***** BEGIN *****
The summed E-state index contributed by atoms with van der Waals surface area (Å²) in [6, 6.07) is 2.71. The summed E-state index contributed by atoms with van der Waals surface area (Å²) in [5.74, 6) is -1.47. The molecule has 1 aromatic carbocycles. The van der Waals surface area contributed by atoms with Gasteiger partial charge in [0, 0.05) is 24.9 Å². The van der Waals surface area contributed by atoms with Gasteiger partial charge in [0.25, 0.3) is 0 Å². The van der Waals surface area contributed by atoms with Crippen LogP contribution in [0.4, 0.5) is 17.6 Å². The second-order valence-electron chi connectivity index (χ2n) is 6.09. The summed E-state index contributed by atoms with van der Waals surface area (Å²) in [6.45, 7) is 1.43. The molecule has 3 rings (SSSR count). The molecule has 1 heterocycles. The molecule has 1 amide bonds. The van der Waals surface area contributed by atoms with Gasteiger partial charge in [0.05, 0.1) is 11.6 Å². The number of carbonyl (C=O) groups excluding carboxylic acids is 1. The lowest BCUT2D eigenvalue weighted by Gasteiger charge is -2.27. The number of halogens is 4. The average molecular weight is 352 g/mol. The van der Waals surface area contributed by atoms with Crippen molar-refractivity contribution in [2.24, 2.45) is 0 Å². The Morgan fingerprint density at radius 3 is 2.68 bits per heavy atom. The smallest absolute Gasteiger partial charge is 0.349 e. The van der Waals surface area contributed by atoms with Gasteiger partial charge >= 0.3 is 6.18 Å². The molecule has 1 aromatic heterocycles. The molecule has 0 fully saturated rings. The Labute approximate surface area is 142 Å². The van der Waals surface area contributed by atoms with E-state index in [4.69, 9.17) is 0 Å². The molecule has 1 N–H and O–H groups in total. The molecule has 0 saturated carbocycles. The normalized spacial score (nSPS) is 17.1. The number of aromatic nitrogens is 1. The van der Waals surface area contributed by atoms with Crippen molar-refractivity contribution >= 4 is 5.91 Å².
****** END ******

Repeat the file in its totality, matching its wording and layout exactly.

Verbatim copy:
The summed E-state index contributed by atoms with van der Waals surface area (Å²) in [6, 6.07) is 2.71. The summed E-state index contributed by atoms with van der Waals surface area (Å²) in [5.74, 6) is -1.47. The molecule has 1 aromatic carbocycles. The van der Waals surface area contributed by atoms with Gasteiger partial charge in [0, 0.05) is 24.9 Å². The van der Waals surface area contributed by atoms with Gasteiger partial charge in [0.25, 0.3) is 0 Å². The van der Waals surface area contributed by atoms with Crippen LogP contribution in [0.4, 0.5) is 17.6 Å². The second-order valence-electron chi connectivity index (χ2n) is 6.09. The summed E-state index contributed by atoms with van der Waals surface area (Å²) in [6.45, 7) is 1.43. The molecule has 3 rings (SSSR count). The molecule has 1 heterocycles. The molecule has 1 amide bonds. The van der Waals surface area contributed by atoms with Gasteiger partial charge in [0.05, 0.1) is 11.6 Å². The number of carbonyl (C=O) groups excluding carboxylic acids is 1. The lowest BCUT2D eigenvalue weighted by Gasteiger charge is -2.27. The number of halogens is 4. The average molecular weight is 352 g/mol. The van der Waals surface area contributed by atoms with Crippen molar-refractivity contribution in [2.24, 2.45) is 0 Å². The Morgan fingerprint density at radius 3 is 2.68 bits per heavy atom. The smallest absolute Gasteiger partial charge is 0.349 e. The van der Waals surface area contributed by atoms with Gasteiger partial charge >= 0.3 is 6.18 Å². The molecule has 1 aromatic heterocycles. The molecule has 0 fully saturated rings. The Labute approximate surface area is 142 Å². The van der Waals surface area contributed by atoms with E-state index in [4.69, 9.17) is 0 Å². The molecule has 1 N–H and O–H groups in total. The molecule has 0 saturated carbocycles. The normalized spacial score (nSPS) is 17.1. The number of aromatic nitrogens is 1. The van der Waals surface area contributed by atoms with Crippen molar-refractivity contribution >= 4 is 5.91 Å².